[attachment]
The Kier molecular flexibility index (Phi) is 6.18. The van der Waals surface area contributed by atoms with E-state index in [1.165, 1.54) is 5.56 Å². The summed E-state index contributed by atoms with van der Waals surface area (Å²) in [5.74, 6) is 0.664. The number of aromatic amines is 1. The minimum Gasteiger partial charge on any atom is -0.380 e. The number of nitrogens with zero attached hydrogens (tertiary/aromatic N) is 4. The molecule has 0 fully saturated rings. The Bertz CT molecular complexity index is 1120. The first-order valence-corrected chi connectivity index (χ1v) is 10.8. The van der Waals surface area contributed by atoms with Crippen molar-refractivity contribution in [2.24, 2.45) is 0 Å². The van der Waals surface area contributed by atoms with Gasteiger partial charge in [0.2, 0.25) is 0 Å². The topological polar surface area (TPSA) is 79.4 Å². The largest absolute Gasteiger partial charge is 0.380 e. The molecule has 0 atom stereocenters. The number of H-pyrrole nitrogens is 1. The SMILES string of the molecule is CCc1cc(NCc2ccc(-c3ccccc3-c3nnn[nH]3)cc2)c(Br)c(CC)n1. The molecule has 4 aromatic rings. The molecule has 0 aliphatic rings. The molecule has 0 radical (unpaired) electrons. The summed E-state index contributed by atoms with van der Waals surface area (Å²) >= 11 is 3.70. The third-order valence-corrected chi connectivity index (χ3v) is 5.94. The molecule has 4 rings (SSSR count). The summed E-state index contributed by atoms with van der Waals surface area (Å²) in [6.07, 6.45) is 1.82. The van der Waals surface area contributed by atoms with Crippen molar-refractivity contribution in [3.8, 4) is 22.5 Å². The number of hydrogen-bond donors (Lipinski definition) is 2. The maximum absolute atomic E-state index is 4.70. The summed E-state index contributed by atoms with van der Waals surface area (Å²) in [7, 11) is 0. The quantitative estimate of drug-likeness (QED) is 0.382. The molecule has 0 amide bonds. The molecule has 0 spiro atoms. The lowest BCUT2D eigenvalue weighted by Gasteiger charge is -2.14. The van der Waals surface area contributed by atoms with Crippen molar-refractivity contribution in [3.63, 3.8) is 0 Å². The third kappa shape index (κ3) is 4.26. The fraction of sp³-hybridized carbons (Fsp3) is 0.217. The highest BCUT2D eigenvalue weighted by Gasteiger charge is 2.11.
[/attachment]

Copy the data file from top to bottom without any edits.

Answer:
The Kier molecular flexibility index (Phi) is 6.18. The van der Waals surface area contributed by atoms with E-state index in [1.165, 1.54) is 5.56 Å². The summed E-state index contributed by atoms with van der Waals surface area (Å²) in [5.74, 6) is 0.664. The number of aromatic amines is 1. The minimum Gasteiger partial charge on any atom is -0.380 e. The number of nitrogens with zero attached hydrogens (tertiary/aromatic N) is 4. The molecule has 0 fully saturated rings. The Bertz CT molecular complexity index is 1120. The first-order valence-corrected chi connectivity index (χ1v) is 10.8. The van der Waals surface area contributed by atoms with Crippen molar-refractivity contribution in [2.24, 2.45) is 0 Å². The van der Waals surface area contributed by atoms with Gasteiger partial charge in [0.2, 0.25) is 0 Å². The topological polar surface area (TPSA) is 79.4 Å². The largest absolute Gasteiger partial charge is 0.380 e. The molecule has 0 atom stereocenters. The number of H-pyrrole nitrogens is 1. The SMILES string of the molecule is CCc1cc(NCc2ccc(-c3ccccc3-c3nnn[nH]3)cc2)c(Br)c(CC)n1. The molecule has 4 aromatic rings. The molecule has 0 aliphatic rings. The molecule has 0 radical (unpaired) electrons. The summed E-state index contributed by atoms with van der Waals surface area (Å²) >= 11 is 3.70. The third-order valence-corrected chi connectivity index (χ3v) is 5.94. The molecule has 4 rings (SSSR count). The summed E-state index contributed by atoms with van der Waals surface area (Å²) in [6.07, 6.45) is 1.82. The van der Waals surface area contributed by atoms with Crippen molar-refractivity contribution in [3.8, 4) is 22.5 Å². The number of hydrogen-bond donors (Lipinski definition) is 2. The maximum absolute atomic E-state index is 4.70. The summed E-state index contributed by atoms with van der Waals surface area (Å²) in [7, 11) is 0. The quantitative estimate of drug-likeness (QED) is 0.382. The molecule has 0 amide bonds. The molecule has 0 spiro atoms. The lowest BCUT2D eigenvalue weighted by Gasteiger charge is -2.14. The van der Waals surface area contributed by atoms with Crippen molar-refractivity contribution in [3.63, 3.8) is 0 Å². The third kappa shape index (κ3) is 4.26. The fraction of sp³-hybridized carbons (Fsp3) is 0.217. The highest BCUT2D eigenvalue weighted by Gasteiger charge is 2.11.